By JR on Tuesday, December 06, 2011
One must note that fewer arrests does not mean fewer illegals. The border patrol is under orders to fire beanbag rounds rather than bullets last I heard. That would certainly make me a lot more reluctant to approach illegals
Arrests of illegal migrants trying to cross the southern US border have plummeted to levels not seen since the early '70s, according to tallies released by the US Department of Homeland Security, a historic shift that could reshape the debate over immigration reform.
The Border Patrol caught 327,577 illegal crossers along the US-Mexico border in fiscal year 2011, which ended in September, numbers not seen since Richard Nixon was president, and a drop from the peak in 2000 when 1.6 million unauthorised migrants were caught.
More than 90 per cent of the migrants caught on the south-western border were Mexican.
The number of illegal migrants arrested at the border has been dropping over the past few years, but appears to be down more than 25 per cent this year.
Coupled with census and labour data from both countries that shows far fewer Mexicans arriving in the United States and many returning home, it appears the flood of Mexican migration north has slowed to a trickle.
''We have reached the point where the balance between Mexicans moving to the United States and those returning to Mexico is essentially zero,'' Jeffrey Passel, a senior demographer at the Pew Hispanic Centre, said. His conclusion was shared by many migration experts. [Pew is a Leftist outfit]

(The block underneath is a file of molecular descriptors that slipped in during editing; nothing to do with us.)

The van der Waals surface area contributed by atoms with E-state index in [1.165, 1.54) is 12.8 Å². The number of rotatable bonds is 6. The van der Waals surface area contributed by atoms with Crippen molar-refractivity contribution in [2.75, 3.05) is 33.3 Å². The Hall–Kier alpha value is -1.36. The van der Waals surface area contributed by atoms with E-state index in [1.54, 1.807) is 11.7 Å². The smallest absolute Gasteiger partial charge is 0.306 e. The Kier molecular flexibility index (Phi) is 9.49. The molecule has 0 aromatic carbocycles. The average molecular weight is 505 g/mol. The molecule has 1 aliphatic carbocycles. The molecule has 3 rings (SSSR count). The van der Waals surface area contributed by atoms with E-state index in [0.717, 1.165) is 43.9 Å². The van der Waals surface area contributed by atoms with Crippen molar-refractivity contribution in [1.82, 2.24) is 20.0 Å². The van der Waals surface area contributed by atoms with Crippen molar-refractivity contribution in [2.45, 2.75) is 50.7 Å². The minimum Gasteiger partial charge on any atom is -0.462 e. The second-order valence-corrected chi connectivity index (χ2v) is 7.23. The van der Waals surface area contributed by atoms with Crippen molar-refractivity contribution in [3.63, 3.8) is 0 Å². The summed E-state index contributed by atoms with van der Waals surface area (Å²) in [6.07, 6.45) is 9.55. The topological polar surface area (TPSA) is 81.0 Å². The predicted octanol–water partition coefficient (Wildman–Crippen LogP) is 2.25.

Such a steep drop in illegal crossings gives supporters of immigration reform ammunition to argue that now is a good time to tackle the issue.
The Republican presidential contenders Newt Gingrich and Mitt Romney have been sparring over the estimated 11 million people living illegally in the US.
Mr Gingrich says it would be heartless to kick out migrants who have worked and raised families here for years, while Mr Romney blasted Mr Gingrich for supporting ''amnesty'' for illegal residents, but he has not given a clear answer on what he would do.
Pew Centre research shows the number of Mexicans moving to the US, both legally and illegally, has fallen steeply.
About 150,000 Mexicans moved to the US last year, compared with 750,000 in 2000. The centre did not track how many returned home.
For the first time, according to US census data, the growth of the Hispanic population in the US is being fuelled more by births than immigration. Hispanics remain the fastest-growing group in the nation.
Data from Mexican surveys show that the amount of money sent back home from the US is falling, from a peak of $US24 billion in 2007 to $US21 billion last year, according to Mexico's Central Bank. [Because work is harder to find for everyone?]
The reasons for the downturn in migration are both obvious and complex.
Surging violence in Mexico has made the journey more perilous, and smugglers have increased their fees, now charging $US3000 for a quick hop from Mexicali. Increased enforcement and tough new laws against illegal immigrants in Arizona and Alabama are daunting, and some Mexicans are seeing better conditions at home.
But immigration experts say the biggest cause of the steep drop is the US economy, which dipped into a recession in 2008 and continues sluggish growth.